The verdict: There's more than a grain of truth to this story. When Reed went to interview Havel for Rolling Stone in 1990, he was left stunned when the statesman said to him: "Did you know that I am president because of you?" But did the Velvets' music cause a revolution? The last word goes to Havel, who, as the Guardian reported, said to Reed: "Not in itself, it's not sufficient in itself. But it can contribute to that significantly in being a part of the awakening of the human spirit."
Did Édith Piaf help more than 100 prisoners escape the Nazi death camps?
The story: When the occupation of France ceased at the end of World World II, Édith Piaf was summoned before a purging committee. She was charged with continuing to perform in the unoccupied zone of Vichy France and touring German prisoner of war camps where she sang to French captives. It apparently emerged during the hearing that she'd been part of a resistance network that helped more than 100 prisoners escape the gulags (some accounts suggest thousands). How was this done? The chanteuse posed for photographs with prisoners, which were then taken and developed, blown up and used to create false travel documents to help POWs escape.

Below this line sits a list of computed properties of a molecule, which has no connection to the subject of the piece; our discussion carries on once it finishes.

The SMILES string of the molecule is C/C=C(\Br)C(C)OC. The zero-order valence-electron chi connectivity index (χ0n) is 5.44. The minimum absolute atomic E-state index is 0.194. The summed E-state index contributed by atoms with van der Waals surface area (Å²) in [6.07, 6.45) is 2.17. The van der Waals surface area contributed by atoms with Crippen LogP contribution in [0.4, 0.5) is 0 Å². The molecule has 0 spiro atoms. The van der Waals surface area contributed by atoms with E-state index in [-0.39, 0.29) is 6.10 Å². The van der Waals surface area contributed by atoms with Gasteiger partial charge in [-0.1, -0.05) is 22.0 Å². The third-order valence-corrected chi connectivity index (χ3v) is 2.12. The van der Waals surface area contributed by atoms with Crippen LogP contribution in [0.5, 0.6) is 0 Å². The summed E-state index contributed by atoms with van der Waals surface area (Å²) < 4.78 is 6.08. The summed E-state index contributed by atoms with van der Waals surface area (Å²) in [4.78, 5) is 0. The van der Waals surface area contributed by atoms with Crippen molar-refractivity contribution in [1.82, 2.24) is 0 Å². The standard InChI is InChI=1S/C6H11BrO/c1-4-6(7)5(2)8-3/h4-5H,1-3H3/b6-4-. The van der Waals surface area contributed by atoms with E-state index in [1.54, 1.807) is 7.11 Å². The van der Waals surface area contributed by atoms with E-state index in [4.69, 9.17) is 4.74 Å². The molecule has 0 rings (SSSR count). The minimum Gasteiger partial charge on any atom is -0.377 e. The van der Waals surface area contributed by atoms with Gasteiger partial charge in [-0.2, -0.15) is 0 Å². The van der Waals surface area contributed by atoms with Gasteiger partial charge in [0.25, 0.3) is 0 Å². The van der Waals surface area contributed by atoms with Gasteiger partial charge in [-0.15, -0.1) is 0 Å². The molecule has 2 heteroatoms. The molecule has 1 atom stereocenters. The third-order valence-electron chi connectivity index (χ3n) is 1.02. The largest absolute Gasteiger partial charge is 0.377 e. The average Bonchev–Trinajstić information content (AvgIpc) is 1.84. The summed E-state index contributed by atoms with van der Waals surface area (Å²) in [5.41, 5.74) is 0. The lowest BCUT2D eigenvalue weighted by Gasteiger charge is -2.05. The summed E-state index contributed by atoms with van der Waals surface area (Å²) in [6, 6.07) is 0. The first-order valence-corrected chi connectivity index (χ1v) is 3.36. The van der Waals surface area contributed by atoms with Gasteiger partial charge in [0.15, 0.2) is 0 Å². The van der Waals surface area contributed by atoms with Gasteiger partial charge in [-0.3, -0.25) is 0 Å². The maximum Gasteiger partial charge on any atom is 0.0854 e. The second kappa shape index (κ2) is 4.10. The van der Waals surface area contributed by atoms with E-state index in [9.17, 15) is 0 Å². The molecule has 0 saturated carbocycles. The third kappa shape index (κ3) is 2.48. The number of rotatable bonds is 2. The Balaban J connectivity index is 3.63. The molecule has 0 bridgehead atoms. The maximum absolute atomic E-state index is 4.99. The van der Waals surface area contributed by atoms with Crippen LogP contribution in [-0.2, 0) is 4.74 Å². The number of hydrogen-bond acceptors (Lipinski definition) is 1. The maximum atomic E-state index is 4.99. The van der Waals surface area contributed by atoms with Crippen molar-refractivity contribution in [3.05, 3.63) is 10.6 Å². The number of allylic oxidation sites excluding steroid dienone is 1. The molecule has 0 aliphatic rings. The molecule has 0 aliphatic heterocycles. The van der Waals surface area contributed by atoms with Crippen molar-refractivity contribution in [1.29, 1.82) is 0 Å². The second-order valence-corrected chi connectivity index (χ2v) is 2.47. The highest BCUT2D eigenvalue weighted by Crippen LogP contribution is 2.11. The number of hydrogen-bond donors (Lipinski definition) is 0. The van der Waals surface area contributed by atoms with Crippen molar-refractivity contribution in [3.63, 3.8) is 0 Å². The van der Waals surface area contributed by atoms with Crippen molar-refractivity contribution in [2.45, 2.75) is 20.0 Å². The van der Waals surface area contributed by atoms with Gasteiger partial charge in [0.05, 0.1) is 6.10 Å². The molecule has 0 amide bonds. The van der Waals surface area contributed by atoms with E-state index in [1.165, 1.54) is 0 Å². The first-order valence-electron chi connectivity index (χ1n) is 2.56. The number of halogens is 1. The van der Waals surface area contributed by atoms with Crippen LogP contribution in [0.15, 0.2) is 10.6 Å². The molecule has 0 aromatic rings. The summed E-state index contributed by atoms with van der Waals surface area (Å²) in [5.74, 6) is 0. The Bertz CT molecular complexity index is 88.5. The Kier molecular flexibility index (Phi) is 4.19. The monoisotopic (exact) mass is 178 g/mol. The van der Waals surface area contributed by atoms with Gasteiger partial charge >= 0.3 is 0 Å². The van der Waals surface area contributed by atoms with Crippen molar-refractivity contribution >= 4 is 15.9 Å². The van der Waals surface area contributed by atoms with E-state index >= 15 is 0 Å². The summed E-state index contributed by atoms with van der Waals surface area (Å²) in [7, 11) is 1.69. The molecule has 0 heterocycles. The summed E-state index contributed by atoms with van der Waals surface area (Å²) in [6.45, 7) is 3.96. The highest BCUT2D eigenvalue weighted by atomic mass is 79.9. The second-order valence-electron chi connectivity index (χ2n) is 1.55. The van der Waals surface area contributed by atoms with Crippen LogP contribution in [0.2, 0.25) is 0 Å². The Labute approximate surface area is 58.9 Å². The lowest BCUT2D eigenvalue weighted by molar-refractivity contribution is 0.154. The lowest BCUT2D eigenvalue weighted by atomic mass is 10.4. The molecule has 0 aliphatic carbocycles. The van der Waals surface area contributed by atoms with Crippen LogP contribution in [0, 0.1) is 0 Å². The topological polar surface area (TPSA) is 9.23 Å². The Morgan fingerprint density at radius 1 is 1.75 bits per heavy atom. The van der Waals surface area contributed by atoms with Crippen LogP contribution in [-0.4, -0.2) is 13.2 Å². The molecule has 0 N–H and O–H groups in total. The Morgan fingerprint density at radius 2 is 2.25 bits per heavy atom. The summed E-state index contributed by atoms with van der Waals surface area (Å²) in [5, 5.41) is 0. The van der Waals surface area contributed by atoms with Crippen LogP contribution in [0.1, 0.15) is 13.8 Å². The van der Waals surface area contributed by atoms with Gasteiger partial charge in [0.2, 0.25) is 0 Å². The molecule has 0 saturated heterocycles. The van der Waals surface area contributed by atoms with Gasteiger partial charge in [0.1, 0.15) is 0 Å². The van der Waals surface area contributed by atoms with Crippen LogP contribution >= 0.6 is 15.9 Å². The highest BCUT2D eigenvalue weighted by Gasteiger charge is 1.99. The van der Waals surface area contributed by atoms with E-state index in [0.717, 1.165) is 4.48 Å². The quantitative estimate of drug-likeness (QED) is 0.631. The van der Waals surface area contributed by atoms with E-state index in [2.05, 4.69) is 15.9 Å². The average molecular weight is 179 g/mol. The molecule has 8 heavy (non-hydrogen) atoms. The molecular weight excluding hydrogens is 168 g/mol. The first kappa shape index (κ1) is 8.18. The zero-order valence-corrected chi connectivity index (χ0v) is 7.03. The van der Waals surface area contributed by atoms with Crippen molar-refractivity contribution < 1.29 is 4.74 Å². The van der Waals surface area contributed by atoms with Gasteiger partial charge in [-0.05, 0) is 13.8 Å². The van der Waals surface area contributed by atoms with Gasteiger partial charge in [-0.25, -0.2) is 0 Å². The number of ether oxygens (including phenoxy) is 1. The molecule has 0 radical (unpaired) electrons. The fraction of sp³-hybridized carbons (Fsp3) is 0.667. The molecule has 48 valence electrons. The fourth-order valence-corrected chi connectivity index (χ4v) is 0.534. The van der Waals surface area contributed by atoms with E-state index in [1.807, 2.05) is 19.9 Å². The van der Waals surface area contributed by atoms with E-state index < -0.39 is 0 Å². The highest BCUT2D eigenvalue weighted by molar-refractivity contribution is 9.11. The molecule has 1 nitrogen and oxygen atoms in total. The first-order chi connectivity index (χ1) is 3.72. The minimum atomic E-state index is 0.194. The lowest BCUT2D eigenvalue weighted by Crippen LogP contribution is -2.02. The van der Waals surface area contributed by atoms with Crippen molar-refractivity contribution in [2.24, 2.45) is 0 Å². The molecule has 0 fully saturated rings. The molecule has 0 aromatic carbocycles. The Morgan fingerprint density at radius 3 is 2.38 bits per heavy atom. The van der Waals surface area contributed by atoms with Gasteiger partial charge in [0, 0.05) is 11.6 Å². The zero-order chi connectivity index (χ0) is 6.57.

The verdict: Piaf's life is shrouded in myth, and this part of the story has been repeated many times, often mutating with each telling. Snopes rates the validity of the claims as "unproven"; Piaf fans are adamant it's all true, while her detractors have her down as a collaborator on par with Coco Chanel. Was Piaf a war hero or was the story concocted to appease the purge committee? With a dearth of solid evidence in either case, the jury's out.
Is Stevie Wonder responsible for Martin Luther King Day?
The story: Many people who sing Happy Birthday - the Stevie Wonder version at least - are unaware that it's about the American civil rights leader Martin Luther King Jr. The 1980 song features the lines: "For in peace our hearts will sing / Thanks to Martin Luther King" in its second verse. Happy Birthday went to No.2 in the UK charts, and thanks to its generic title, is played to this day all around the world in recognition of belly button anniversaries. This unassuming pop record was also the opening salvo in a campaign by Wonder to have the United States mark King's birthday with a federal holiday on the third Monday of every year. Four months after its release, in January 1981, a 25,000 crowd marched upon the Washington Monument and declared the day their own holiday, according to the Washington Post. "I am not a politician," said Wonder following the rally. "I am not a leader. I am a human being given the honour and gift of song and with it, I give the best possible." The Reagan administration initiated the legislation in 1983, and it was observed for the first time three years later.